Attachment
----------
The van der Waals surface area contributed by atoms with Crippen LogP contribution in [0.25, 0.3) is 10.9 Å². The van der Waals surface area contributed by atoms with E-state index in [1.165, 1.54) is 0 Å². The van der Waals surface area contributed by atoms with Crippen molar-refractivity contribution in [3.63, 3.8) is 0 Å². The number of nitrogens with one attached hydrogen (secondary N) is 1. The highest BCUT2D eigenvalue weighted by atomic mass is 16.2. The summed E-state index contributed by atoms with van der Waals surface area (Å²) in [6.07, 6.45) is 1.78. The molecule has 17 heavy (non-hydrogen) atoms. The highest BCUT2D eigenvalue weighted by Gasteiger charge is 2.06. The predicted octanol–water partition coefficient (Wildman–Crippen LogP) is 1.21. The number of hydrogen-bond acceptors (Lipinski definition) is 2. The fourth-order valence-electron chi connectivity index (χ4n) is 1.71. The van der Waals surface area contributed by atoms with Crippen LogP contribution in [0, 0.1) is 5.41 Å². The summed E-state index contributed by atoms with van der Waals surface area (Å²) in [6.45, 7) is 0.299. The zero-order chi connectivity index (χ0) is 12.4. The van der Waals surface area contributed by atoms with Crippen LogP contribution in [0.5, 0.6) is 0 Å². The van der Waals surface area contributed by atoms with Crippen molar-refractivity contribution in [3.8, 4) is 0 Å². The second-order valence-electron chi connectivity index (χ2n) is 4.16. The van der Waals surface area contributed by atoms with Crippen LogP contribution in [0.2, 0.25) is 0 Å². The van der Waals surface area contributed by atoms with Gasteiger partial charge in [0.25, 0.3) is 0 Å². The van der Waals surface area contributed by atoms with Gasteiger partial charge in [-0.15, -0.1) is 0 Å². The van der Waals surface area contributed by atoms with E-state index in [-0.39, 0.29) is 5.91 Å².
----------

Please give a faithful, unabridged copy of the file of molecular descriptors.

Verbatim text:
The van der Waals surface area contributed by atoms with Crippen LogP contribution in [0.25, 0.3) is 10.9 Å². The van der Waals surface area contributed by atoms with E-state index in [1.165, 1.54) is 0 Å². The van der Waals surface area contributed by atoms with Crippen molar-refractivity contribution in [3.63, 3.8) is 0 Å². The number of nitrogens with one attached hydrogen (secondary N) is 1. The highest BCUT2D eigenvalue weighted by atomic mass is 16.2. The summed E-state index contributed by atoms with van der Waals surface area (Å²) in [6.07, 6.45) is 1.78. The molecule has 17 heavy (non-hydrogen) atoms. The highest BCUT2D eigenvalue weighted by Gasteiger charge is 2.06. The predicted octanol–water partition coefficient (Wildman–Crippen LogP) is 1.21. The number of hydrogen-bond acceptors (Lipinski definition) is 2. The fourth-order valence-electron chi connectivity index (χ4n) is 1.71. The van der Waals surface area contributed by atoms with Crippen LogP contribution in [0, 0.1) is 5.41 Å². The summed E-state index contributed by atoms with van der Waals surface area (Å²) in [6.45, 7) is 0.299. The zero-order chi connectivity index (χ0) is 12.4. The van der Waals surface area contributed by atoms with Crippen LogP contribution in [0.5, 0.6) is 0 Å². The van der Waals surface area contributed by atoms with Crippen molar-refractivity contribution in [3.8, 4) is 0 Å². The second-order valence-electron chi connectivity index (χ2n) is 4.16. The van der Waals surface area contributed by atoms with Crippen LogP contribution in [0.2, 0.25) is 0 Å². The van der Waals surface area contributed by atoms with Gasteiger partial charge in [0.25, 0.3) is 0 Å². The van der Waals surface area contributed by atoms with Gasteiger partial charge in [-0.15, -0.1) is 0 Å². The van der Waals surface area contributed by atoms with E-state index in [-0.39, 0.29) is 5.91 Å².